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Form Interrogatory 15.1 – The discovery delay tactics by the defense

How to take an offensive position when propounding written discovery

Every new case, we all serve Judicial Counsel Form Interrogatories. There are times when I wonder why I even bother. The defendant’s counsel never responds to some of the most basic requests for information. I have to write several meet-and-confer letters, followed by a motion to compel. The typical response is “discovery is in the investigation phase and just beginning. Defendant does not have enough information at this time to answer this request.” Give me a break! What do we do to combat this? How can we effectively prepare our cases for mediation or trial if we do not even know on what basis the defendant has made denials and what facts for the belief that the defendant may be entitled to assert certain affirmative defenses?

Getting a response to Form Interrogatory 15.1 is particularly problematic. The burden of proof on affirmative defenses rests with the Defendant. We often are confronted in meet and confer responses with the argument that “these defenses were asserted out of an abundance of caution and we have asserted them to preserve them.” This is not an appropriate response ever to any interrogatory. There must always be a factual basis to assert an affirmative defense in a pleading. Indeed, California Law mandates that claims and defenses asserted in any pleading be “warranted by existing law,” that “allegations and other factual contentions have evidentiary support or, if specifically so identified, are likely to have evidentiary support after a reasonable opportunity for further investigation or discovery,” that “denials of factual contentions are warranted on the evidence or, if specifically so identified, are reasonably based on a lack of information or belief.” (Code Civ. Proc., §128.7, subd. (b).)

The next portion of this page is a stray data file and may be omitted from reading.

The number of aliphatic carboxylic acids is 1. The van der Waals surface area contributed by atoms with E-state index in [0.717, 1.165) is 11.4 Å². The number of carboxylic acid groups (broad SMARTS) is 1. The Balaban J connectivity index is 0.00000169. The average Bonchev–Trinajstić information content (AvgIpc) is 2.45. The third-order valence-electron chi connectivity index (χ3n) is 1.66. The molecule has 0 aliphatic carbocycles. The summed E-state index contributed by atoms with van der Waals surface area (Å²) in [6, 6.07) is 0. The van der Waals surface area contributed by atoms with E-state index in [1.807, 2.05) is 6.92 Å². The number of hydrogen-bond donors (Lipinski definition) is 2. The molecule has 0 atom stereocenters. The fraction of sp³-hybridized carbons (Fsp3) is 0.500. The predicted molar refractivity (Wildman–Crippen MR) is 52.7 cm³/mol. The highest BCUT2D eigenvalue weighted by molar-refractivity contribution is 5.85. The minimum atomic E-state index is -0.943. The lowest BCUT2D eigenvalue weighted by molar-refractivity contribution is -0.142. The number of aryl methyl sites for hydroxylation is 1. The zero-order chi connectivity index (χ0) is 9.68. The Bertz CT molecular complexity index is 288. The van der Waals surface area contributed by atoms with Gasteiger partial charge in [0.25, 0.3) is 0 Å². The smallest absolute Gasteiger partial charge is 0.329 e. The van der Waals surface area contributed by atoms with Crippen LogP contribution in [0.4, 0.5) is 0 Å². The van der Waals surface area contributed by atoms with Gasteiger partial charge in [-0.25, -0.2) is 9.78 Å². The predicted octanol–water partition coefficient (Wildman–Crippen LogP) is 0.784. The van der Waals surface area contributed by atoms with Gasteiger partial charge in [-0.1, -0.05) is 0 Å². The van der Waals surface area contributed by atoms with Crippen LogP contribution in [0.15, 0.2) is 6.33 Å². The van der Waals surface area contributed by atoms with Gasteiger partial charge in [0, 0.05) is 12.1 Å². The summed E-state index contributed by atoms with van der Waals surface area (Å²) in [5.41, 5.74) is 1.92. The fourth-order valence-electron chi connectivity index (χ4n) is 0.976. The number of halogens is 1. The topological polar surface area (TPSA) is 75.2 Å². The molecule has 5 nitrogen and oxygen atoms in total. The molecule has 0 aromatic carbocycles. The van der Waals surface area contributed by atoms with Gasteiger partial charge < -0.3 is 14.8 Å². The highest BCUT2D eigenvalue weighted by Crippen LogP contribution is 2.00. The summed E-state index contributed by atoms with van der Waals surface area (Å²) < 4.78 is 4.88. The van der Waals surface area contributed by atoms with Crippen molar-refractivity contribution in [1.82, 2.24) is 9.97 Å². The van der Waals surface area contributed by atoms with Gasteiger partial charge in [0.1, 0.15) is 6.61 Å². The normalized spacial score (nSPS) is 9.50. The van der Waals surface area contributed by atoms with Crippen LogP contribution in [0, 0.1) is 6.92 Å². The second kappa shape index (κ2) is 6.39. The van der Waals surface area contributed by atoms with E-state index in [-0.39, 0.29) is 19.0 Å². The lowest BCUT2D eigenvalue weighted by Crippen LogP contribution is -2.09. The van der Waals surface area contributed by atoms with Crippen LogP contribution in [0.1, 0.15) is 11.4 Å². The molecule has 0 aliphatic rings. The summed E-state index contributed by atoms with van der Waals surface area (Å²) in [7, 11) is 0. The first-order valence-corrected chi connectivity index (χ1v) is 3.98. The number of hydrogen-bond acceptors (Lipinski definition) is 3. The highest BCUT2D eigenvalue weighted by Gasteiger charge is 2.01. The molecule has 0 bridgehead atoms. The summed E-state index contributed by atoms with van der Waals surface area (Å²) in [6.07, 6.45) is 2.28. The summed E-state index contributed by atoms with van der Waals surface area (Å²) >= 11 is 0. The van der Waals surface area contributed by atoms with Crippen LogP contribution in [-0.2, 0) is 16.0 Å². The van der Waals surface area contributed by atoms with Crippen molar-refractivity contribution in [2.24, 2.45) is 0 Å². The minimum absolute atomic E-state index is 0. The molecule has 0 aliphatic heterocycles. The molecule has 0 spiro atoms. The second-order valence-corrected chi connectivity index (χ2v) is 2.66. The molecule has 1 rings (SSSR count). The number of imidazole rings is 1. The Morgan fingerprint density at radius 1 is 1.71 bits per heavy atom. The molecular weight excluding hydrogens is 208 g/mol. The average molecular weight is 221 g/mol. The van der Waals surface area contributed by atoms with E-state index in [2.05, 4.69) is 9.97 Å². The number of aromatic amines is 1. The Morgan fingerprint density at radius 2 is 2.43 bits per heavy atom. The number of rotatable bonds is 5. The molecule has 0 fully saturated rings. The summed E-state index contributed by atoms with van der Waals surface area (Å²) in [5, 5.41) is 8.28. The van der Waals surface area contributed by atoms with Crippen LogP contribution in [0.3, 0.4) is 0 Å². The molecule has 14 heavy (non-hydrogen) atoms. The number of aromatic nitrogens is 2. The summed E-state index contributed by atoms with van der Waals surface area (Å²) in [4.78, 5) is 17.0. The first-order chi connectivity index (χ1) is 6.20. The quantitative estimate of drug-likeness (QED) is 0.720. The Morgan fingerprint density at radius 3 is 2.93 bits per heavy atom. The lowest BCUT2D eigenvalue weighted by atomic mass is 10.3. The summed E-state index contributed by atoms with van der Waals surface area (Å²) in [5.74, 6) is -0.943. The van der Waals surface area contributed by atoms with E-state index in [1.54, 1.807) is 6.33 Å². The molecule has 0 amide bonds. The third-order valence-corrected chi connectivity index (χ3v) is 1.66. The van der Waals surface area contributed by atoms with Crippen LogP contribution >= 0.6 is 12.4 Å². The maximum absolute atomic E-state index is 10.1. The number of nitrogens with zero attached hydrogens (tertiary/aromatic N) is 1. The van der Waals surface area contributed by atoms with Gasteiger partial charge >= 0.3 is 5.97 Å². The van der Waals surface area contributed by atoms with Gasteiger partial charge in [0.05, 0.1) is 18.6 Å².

In a recent case I was handling, I tested my theory that 128.7 does, in fact, apply, and a defendant cannot stand by the ridiculous proposition that it can assert whatever affirmative defenses it chooses despite having no factual support for these defenses. More importantly, we should all take a more offensive position when it comes to propounding discovery and making sure that we receive adequate and complete responses to our request.

My practice primarily consists of garden-variety personal injury cases: premises liability, car accidents and medical malpractice. In a typical answer, defendants assert a multitude of defenses, including: comparative fault, unclean hands, Witt v. Jackson, statute of limitations, negligence of others, that plaintiff failed to mitigate her damages, and that plaintiff is precluded from recovering non-economic because she failed to comply with the financial responsibility law, among other affirmative defenses. Many of the defenses are simply frivolous. But they are usually included in a typical answer.